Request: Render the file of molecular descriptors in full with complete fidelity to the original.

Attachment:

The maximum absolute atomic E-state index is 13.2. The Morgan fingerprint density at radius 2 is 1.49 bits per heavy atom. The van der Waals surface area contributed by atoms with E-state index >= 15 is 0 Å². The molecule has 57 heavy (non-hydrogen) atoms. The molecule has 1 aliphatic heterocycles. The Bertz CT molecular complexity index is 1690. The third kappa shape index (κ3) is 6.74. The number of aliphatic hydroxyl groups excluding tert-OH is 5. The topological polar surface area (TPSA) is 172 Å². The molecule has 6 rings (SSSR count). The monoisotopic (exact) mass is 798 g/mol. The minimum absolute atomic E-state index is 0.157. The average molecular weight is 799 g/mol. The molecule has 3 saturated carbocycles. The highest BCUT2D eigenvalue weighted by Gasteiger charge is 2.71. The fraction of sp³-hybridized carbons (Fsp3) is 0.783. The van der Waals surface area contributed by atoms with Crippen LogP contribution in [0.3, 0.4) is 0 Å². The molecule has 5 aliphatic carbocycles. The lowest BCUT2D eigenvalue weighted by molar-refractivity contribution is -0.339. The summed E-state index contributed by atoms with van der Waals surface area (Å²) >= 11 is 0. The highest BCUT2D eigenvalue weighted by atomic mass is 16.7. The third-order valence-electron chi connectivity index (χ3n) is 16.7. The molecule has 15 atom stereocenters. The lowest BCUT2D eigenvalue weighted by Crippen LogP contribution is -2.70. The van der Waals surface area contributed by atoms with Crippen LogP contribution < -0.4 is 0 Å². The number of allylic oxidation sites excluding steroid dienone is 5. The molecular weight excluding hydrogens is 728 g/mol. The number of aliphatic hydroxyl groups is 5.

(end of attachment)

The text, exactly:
The maximum absolute atomic E-state index is 13.2. The Morgan fingerprint density at radius 2 is 1.49 bits per heavy atom. The van der Waals surface area contributed by atoms with E-state index >= 15 is 0 Å². The molecule has 57 heavy (non-hydrogen) atoms. The molecule has 1 aliphatic heterocycles. The Bertz CT molecular complexity index is 1690. The third kappa shape index (κ3) is 6.74. The number of aliphatic hydroxyl groups excluding tert-OH is 5. The topological polar surface area (TPSA) is 172 Å². The molecule has 6 rings (SSSR count). The monoisotopic (exact) mass is 798 g/mol. The minimum absolute atomic E-state index is 0.157. The average molecular weight is 799 g/mol. The molecule has 3 saturated carbocycles. The highest BCUT2D eigenvalue weighted by Gasteiger charge is 2.71. The fraction of sp³-hybridized carbons (Fsp3) is 0.783. The van der Waals surface area contributed by atoms with Crippen LogP contribution in [0.3, 0.4) is 0 Å². The molecule has 5 aliphatic carbocycles. The lowest BCUT2D eigenvalue weighted by molar-refractivity contribution is -0.339. The summed E-state index contributed by atoms with van der Waals surface area (Å²) >= 11 is 0. The highest BCUT2D eigenvalue weighted by atomic mass is 16.7. The third-order valence-electron chi connectivity index (χ3n) is 16.7. The molecule has 15 atom stereocenters. The lowest BCUT2D eigenvalue weighted by Crippen LogP contribution is -2.70. The van der Waals surface area contributed by atoms with Crippen LogP contribution < -0.4 is 0 Å². The number of allylic oxidation sites excluding steroid dienone is 5. The molecular weight excluding hydrogens is 728 g/mol. The number of aliphatic hydroxyl groups is 5.